Fire control staff and firefighters have stayed available 24/7 since Marchwith crews responding to emergencies in high-risk areas in an average of 4mins 30secs.

The report explains how WMFS’s detailed business continuity plans, complemented by the setting up of an expert medical and scientific team, helped to protect emergency response resources

The arrangements also allowed the service to continue providing essential fire prevention and protection services to the most vulnerable people and businesses.

And they made it possible for volunteers drawn from the WMFS workforce to undertake extra activities in support of residents most at risk from coronavirus, delivering thousands of vital food and medical parcels.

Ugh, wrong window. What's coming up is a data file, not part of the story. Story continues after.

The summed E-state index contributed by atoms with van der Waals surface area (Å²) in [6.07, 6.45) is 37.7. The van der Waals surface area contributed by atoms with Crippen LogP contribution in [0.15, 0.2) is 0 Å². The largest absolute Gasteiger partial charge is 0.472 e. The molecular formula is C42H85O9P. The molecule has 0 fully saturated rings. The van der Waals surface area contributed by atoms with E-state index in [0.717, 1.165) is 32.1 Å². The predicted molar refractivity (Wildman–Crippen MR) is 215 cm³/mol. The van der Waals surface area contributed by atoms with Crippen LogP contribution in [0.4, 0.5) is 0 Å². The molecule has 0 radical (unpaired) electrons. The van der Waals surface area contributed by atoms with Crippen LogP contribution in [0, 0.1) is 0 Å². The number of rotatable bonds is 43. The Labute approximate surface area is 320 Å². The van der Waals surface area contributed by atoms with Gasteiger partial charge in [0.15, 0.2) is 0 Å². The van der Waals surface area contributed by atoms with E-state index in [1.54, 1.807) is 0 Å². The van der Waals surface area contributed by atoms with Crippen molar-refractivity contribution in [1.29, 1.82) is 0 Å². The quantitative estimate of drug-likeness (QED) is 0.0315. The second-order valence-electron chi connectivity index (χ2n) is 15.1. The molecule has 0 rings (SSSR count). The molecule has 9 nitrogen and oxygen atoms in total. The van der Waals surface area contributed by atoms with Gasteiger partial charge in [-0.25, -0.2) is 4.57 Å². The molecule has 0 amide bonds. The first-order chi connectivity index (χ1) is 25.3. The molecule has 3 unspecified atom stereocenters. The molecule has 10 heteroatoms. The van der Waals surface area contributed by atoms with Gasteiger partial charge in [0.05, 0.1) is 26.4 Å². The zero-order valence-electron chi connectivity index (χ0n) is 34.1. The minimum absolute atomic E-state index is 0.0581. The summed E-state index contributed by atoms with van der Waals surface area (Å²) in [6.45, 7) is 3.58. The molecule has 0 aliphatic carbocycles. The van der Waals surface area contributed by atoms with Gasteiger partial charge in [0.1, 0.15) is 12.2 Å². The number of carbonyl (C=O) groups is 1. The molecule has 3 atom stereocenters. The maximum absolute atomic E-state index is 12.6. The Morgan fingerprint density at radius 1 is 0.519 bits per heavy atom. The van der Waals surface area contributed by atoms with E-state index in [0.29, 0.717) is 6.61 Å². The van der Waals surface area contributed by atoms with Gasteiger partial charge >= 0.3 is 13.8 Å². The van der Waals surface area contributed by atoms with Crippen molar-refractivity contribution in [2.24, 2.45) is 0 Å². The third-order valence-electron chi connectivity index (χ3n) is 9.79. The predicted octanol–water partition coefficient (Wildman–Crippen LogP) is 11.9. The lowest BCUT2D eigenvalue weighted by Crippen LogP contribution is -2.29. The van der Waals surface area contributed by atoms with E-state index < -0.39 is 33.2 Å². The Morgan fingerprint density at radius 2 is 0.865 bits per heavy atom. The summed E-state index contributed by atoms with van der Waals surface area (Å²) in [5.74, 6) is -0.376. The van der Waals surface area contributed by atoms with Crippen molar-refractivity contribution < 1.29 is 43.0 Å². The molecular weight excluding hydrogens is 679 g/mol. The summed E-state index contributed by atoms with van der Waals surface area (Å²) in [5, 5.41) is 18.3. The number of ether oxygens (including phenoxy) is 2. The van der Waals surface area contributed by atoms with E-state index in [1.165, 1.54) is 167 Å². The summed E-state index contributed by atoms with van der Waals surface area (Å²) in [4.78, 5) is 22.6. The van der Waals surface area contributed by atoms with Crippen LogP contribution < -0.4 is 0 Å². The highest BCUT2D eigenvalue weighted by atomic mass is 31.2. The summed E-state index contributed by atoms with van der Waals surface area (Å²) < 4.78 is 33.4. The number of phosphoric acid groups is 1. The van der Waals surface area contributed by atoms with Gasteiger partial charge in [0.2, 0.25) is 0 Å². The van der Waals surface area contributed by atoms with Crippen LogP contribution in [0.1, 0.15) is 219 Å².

The extra activities also included the sensitive and challenging task of moving virus victims’ bodies, often from their homes. WMFS also played a key role in ensuring the fire safety of the new NHS Nightingale Hospital Birmingham. 

Chief Fire Officer Phil Loach portrait photo

CFO Loach said: “I could not be prouder or more inspired by how our staff have risen to the challenges of the pandemic. By focusing all of our efforts on their safety and wellbeing, we have been able to protect delivery of our core, frontline services and deliver more besides.

“The entire service quickly had to innovate and adapt to new ways of working, with a digital approach wherever appropriate and practical. Time and again our staff proved they were ready, willing and able to do what was needed. I am confident that the lessons we have learned will serve us well while the pandemic continues.

“I am also sure that our many new ways of working will transform and shape our work across the West Midlands for years to comeincluding those activities we undertake alongside our partner organisations such as local councils and the health sector.